From the day I made a commitment to leading an anti-racist life, I knew I would have to continually evaluate my thinking, motivations, and actions. I also knew that by writing about my journey on a blog and talking about it in my circles, I would be opening myself up to public scrutiny. And that’s fine. That comes with the territory. In fact, I long for and need feedback to keep myself on track. I am a person that learns from interactions more than from other sources. Criticism and support are both helpful if honest and coming from the heart. I have gotten both so far. But there are other types of feedback I’ve gotten. At this point, I don’t know what scares me more – being met with hostility or with silence.
I guess both responses scare me in different ways. Silence, unfortunately, has been more common than I had expected. And believe me; I have been far from confrontational. It’s enough to just mention anything related to racism out of the blue or in response to “What have you been up to?” and the reaction I’ve seen more often than I would’ve imagined is white people getting paler and more uncomfortable, turning away or changing the subject.
Silence from white people I talk to scares me because it feels like a door shut. When silence is the reply I get from my white friends and acquaintances when I broach the subject of racism or anti-racist parenting, despair sets in rather quickly. What is a good strategy for pulling fellow white people into the dialog? Isn’t there a deep longing in most people to heal from racism? If so, and I hope there is, how do we tap into that with people who haven’t yet begun the journey?
Hostile comments – well, those have begun too. But I have vowed to keep doing the work and keep finding better and more effective ways to move forward towards affecting change.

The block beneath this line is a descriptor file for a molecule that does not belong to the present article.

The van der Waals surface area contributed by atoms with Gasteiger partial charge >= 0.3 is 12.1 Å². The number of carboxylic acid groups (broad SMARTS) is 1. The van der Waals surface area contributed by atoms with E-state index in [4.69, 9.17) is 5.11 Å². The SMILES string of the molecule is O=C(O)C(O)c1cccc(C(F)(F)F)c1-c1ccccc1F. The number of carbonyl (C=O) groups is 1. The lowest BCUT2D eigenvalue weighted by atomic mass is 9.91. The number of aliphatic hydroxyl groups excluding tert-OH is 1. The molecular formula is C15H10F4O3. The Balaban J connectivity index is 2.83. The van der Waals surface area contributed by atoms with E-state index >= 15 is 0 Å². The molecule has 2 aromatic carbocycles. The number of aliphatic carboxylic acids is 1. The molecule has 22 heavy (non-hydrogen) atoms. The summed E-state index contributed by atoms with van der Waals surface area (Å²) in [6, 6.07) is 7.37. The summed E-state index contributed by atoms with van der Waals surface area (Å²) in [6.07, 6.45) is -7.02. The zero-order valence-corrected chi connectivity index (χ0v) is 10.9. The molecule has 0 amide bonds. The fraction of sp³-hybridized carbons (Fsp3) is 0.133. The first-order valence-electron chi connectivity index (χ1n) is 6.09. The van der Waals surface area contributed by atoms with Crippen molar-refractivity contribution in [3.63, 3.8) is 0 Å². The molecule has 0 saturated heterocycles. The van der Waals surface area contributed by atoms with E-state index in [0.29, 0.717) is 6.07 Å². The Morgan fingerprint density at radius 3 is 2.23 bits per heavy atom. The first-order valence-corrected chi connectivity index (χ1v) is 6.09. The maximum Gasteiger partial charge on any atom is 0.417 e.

Why do I, as a white person who does not experience racism directly, do the work? I’ve already been accused of writing about racism just to pat myself on the back. What to say to that? I am a person who secondguesses every decision I make and every action I take. With anti-racist work, I quintupleguess all I do, to say the least. I think about race, racism, the discussions I have around those and my relationship to all of this so much that I often can't sleep at night. I am well aware of the trap that exists for people with privilege, in this case white privilege, in doing any kind of social justice work. Our privilege allows us to disassociate ourselves from the "ism" we're fighting. We can easily think we are doing something positive but actually get in the way instead. I try to be alert to my ego getting in the way.
Right now I'm in the self-awareness phase - learning about racism and simultaneously unlearning oppressive things I've learned. Occasionally I have branched out to talk to others and to take anti-racist action out in the world. But in the largely self-awareness stage, it's easy to get caught up in thinking about me: "This is scary. I could get hurt." or the woe-is-me "I feel so alone. Where are all the other anti-racist white people?" or the condescending "I'm so much more aware than some other people." I catch myself sometimes and have to redirect my thinking after beating myself up some, of course. The work, ultimately, obviously isn't about me at all. It's about working with other allies on eliminating racism in people's heads (my own too!), actions, and institutions.
I was just reading the Report from the Third White Antiracist Summit put on by the White Anti-racist Community Action Network (WACAN). The summit, which I was unfortunately unable to attend, took place last month in Colorado. Some of the concerns raised in the discussions at the summit around building a white anti-racist movement echoed my concerns. Others I found enlightening (like the last one).
For example, some of the workshop attendees worried about the following obstacles to anti-racist action - these are just a few selections: (Note that I look at these as either external or internal behavior that could sabotage individual actions or the whole movement)
- White folks beating up on and being righteous with one another
- Whites considering selves "experts"
- Internalized racial superiority
- Unresolved pain and anger being acted out and being divisive
- Taking an individualistic and competitive approach, which many whites are taught, rather than a collective one
Anyways, I am being open with my process here. Ultimately, it's not my intentions or internal dialog, but my actions that matter.